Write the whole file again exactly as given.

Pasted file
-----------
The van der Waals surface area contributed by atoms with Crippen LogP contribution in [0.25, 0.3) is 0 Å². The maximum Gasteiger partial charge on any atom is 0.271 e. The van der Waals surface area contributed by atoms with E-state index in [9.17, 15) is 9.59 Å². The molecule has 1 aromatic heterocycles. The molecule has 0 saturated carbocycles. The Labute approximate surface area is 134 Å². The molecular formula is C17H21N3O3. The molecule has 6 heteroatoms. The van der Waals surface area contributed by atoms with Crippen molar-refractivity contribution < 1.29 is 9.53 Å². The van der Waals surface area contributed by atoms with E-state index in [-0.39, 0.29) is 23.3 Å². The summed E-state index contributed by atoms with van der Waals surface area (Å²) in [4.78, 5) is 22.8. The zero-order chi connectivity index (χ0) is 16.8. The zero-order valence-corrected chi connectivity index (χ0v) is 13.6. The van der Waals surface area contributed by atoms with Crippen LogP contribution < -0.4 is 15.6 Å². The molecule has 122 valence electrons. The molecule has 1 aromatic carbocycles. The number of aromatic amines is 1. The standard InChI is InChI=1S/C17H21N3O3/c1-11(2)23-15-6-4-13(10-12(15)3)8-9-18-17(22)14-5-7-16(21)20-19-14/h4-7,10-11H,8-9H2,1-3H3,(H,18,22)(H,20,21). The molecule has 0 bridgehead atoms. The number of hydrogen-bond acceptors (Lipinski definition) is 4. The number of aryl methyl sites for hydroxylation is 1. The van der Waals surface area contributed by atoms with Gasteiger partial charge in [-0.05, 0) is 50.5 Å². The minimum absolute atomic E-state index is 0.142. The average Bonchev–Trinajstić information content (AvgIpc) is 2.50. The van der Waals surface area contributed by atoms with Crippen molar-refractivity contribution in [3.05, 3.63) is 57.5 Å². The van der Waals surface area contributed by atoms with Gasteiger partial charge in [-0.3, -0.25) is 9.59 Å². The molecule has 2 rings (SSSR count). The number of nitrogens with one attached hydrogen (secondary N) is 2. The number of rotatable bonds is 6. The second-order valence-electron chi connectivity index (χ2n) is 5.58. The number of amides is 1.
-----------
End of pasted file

The van der Waals surface area contributed by atoms with Crippen LogP contribution in [0.25, 0.3) is 0 Å². The maximum Gasteiger partial charge on any atom is 0.271 e. The van der Waals surface area contributed by atoms with E-state index in [9.17, 15) is 9.59 Å². The molecule has 1 aromatic heterocycles. The molecule has 0 saturated carbocycles. The Labute approximate surface area is 134 Å². The molecular formula is C17H21N3O3. The molecule has 6 heteroatoms. The van der Waals surface area contributed by atoms with Crippen molar-refractivity contribution < 1.29 is 9.53 Å². The van der Waals surface area contributed by atoms with E-state index in [-0.39, 0.29) is 23.3 Å². The summed E-state index contributed by atoms with van der Waals surface area (Å²) in [4.78, 5) is 22.8. The zero-order chi connectivity index (χ0) is 16.8. The zero-order valence-corrected chi connectivity index (χ0v) is 13.6. The van der Waals surface area contributed by atoms with Crippen LogP contribution < -0.4 is 15.6 Å². The molecule has 122 valence electrons. The molecule has 1 aromatic carbocycles. The number of aromatic amines is 1. The standard InChI is InChI=1S/C17H21N3O3/c1-11(2)23-15-6-4-13(10-12(15)3)8-9-18-17(22)14-5-7-16(21)20-19-14/h4-7,10-11H,8-9H2,1-3H3,(H,18,22)(H,20,21). The molecule has 0 bridgehead atoms. The number of hydrogen-bond acceptors (Lipinski definition) is 4. The number of aryl methyl sites for hydroxylation is 1. The van der Waals surface area contributed by atoms with Gasteiger partial charge in [-0.05, 0) is 50.5 Å². The minimum absolute atomic E-state index is 0.142. The average Bonchev–Trinajstić information content (AvgIpc) is 2.50. The van der Waals surface area contributed by atoms with Crippen molar-refractivity contribution in [3.05, 3.63) is 57.5 Å². The van der Waals surface area contributed by atoms with Gasteiger partial charge in [-0.3, -0.25) is 9.59 Å². The molecule has 2 rings (SSSR count). The number of nitrogens with one attached hydrogen (secondary N) is 2. The number of rotatable bonds is 6. The second-order valence-electron chi connectivity index (χ2n) is 5.58. The number of amides is 1.